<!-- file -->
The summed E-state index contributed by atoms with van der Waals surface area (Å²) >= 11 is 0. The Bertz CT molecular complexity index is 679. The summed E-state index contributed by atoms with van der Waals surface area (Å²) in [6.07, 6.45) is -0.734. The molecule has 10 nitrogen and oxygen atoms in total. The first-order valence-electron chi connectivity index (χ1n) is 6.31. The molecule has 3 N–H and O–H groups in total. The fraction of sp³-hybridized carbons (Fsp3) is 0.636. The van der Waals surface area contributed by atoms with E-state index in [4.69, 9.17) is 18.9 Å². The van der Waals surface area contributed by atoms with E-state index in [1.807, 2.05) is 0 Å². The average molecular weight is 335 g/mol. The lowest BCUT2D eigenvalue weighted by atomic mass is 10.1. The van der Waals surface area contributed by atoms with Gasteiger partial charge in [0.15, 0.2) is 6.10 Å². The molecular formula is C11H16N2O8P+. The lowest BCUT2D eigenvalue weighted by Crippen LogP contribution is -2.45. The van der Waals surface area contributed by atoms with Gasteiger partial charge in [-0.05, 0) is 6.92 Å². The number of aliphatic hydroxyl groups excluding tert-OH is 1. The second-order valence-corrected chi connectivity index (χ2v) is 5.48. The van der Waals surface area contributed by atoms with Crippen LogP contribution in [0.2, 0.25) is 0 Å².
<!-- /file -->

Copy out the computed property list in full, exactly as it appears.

The summed E-state index contributed by atoms with van der Waals surface area (Å²) >= 11 is 0. The Bertz CT molecular complexity index is 679. The summed E-state index contributed by atoms with van der Waals surface area (Å²) in [6.07, 6.45) is -0.734. The molecule has 10 nitrogen and oxygen atoms in total. The first-order valence-electron chi connectivity index (χ1n) is 6.31. The molecule has 3 N–H and O–H groups in total. The fraction of sp³-hybridized carbons (Fsp3) is 0.636. The van der Waals surface area contributed by atoms with E-state index in [4.69, 9.17) is 18.9 Å². The van der Waals surface area contributed by atoms with E-state index in [1.807, 2.05) is 0 Å². The average molecular weight is 335 g/mol. The lowest BCUT2D eigenvalue weighted by atomic mass is 10.1. The van der Waals surface area contributed by atoms with Gasteiger partial charge in [0.15, 0.2) is 6.10 Å². The molecular formula is C11H16N2O8P+. The lowest BCUT2D eigenvalue weighted by Crippen LogP contribution is -2.45. The van der Waals surface area contributed by atoms with Gasteiger partial charge in [-0.05, 0) is 6.92 Å². The number of aliphatic hydroxyl groups excluding tert-OH is 1. The second-order valence-corrected chi connectivity index (χ2v) is 5.48. The van der Waals surface area contributed by atoms with Crippen LogP contribution in [0.2, 0.25) is 0 Å².